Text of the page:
- In the spring and summer, during the grass pollen season, pollen levels are highest in the evening.
- Some molds, another allergy trigger, may also be seasonal. For example, leaf mold is more common in the fall.
- Sunny, windy days can be especially troublesome for pollen allergy sufferers.
It may also help to keep windows closed in your house and car and run the air conditioner.
For most children, symptoms may be controlled by avoiding the allergen, if known, and using OTC medicines. But if a child’s symptoms are persistent and not relieved by OTC medicines, it is wise to see a health care professional to assess your child’s symptoms and see if other treatments, including prescription medicines, may be appropriate. There are seven options available (see table below) to help bring your child relief. Although some allergy medicines are approved for use in children as young as 6 months, Dianne Murphy, M.D., director of FDA’s Office of Pediatric Therapeutics, has some cautions. “Always read the label to make sure the product is appropriate for your child’s age,” Murphy says. “Just because a product’s box says that it is intended for children does not mean it is intended for children of all ages.”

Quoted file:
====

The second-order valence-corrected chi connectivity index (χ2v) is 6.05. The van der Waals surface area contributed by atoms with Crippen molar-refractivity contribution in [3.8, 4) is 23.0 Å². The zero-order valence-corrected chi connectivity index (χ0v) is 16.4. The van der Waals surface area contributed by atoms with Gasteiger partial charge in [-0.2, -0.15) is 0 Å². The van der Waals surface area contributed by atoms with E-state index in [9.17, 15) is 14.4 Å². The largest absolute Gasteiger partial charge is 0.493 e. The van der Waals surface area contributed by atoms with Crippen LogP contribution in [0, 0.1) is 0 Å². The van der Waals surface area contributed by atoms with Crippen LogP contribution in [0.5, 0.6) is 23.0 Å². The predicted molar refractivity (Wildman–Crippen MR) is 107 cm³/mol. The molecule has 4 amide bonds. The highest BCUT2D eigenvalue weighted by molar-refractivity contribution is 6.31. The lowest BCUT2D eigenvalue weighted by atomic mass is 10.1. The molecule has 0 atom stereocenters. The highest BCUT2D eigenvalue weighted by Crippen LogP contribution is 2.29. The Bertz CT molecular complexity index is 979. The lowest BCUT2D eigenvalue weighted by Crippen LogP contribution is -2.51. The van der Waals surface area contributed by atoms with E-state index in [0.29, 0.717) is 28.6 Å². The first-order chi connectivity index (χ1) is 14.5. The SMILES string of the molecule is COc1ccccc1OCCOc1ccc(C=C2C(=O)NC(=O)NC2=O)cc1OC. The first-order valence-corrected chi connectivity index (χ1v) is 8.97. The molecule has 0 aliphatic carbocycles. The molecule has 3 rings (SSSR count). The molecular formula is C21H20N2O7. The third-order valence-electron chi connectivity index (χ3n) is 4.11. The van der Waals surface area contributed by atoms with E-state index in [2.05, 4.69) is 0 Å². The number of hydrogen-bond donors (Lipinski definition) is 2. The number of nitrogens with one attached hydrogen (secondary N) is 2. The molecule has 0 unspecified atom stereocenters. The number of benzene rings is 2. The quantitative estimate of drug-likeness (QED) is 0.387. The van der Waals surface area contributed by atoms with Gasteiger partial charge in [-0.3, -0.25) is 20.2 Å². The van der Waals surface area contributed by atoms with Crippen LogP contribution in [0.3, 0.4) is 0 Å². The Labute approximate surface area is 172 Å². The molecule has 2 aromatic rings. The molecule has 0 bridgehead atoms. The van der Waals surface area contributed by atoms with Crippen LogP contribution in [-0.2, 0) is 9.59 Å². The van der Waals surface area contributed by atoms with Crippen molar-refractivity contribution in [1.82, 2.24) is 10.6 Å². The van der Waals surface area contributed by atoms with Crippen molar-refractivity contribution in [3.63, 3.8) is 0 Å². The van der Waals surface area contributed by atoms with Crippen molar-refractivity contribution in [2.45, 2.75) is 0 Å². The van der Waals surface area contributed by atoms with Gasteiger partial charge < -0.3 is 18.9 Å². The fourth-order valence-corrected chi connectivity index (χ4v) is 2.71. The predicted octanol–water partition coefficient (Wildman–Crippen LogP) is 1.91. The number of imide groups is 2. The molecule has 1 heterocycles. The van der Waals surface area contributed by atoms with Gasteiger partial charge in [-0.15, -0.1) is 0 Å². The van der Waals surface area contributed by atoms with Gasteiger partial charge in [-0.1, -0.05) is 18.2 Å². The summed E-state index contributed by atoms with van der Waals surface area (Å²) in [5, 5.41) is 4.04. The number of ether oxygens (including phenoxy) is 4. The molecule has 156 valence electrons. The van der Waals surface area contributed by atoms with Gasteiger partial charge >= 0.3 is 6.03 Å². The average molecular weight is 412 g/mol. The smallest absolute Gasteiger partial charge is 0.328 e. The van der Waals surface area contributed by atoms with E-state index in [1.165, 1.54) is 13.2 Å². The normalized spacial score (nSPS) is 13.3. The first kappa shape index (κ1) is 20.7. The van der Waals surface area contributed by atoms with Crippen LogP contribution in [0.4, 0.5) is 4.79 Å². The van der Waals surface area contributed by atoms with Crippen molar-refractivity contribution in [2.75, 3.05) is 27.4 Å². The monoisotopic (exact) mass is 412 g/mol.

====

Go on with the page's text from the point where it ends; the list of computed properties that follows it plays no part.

Another reason to carefully read the label is that even though the big print may say the product is for a certain symptom (sneezing, allergy, cough, etc.), different products may have the same medicine (active ingredient). So it might seem that you are buying different products to treat different symptoms, but in fact the same medicine could be in all the products. The result: You might accidently be giving too much of one type of medicine to your child.
“Children are more sensitive than adults to many drugs,” adds Murphy. “For example, some antihistamines can have adverse effects at lower doses on young patients, causing excitability or excessive drowsiness.”
Recent pediatric legislation, including a combination of incentives and requirements for drug companies, has significantly increased research and development of drugs for children and has led to more products with new pediatric information in their labeling. Since 1997, a combination of legislative activities has helped generate studies in children for 600 products.